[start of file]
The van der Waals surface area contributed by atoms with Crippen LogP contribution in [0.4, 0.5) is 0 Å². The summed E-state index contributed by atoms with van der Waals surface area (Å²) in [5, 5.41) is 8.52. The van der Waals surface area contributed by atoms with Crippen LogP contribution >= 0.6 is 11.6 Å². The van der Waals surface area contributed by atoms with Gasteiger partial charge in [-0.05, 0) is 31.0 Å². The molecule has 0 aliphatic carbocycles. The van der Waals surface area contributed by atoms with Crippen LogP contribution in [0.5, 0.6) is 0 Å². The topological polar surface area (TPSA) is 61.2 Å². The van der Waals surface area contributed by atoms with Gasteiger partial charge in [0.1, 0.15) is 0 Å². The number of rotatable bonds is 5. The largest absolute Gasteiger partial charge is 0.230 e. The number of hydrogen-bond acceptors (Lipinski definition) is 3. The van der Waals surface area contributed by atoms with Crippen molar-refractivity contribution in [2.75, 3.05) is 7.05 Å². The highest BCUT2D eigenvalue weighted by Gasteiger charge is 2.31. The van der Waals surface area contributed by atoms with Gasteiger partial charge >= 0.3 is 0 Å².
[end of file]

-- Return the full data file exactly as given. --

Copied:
The van der Waals surface area contributed by atoms with Crippen LogP contribution in [0.4, 0.5) is 0 Å². The summed E-state index contributed by atoms with van der Waals surface area (Å²) in [5, 5.41) is 8.52. The van der Waals surface area contributed by atoms with Crippen LogP contribution >= 0.6 is 11.6 Å². The van der Waals surface area contributed by atoms with Gasteiger partial charge in [-0.05, 0) is 31.0 Å². The molecule has 0 aliphatic carbocycles. The van der Waals surface area contributed by atoms with Crippen LogP contribution in [0.5, 0.6) is 0 Å². The topological polar surface area (TPSA) is 61.2 Å². The van der Waals surface area contributed by atoms with Gasteiger partial charge in [0.1, 0.15) is 0 Å². The number of rotatable bonds is 5. The largest absolute Gasteiger partial charge is 0.230 e. The number of hydrogen-bond acceptors (Lipinski definition) is 3. The van der Waals surface area contributed by atoms with Crippen molar-refractivity contribution in [2.75, 3.05) is 7.05 Å². The highest BCUT2D eigenvalue weighted by Gasteiger charge is 2.31. The van der Waals surface area contributed by atoms with Gasteiger partial charge >= 0.3 is 0 Å².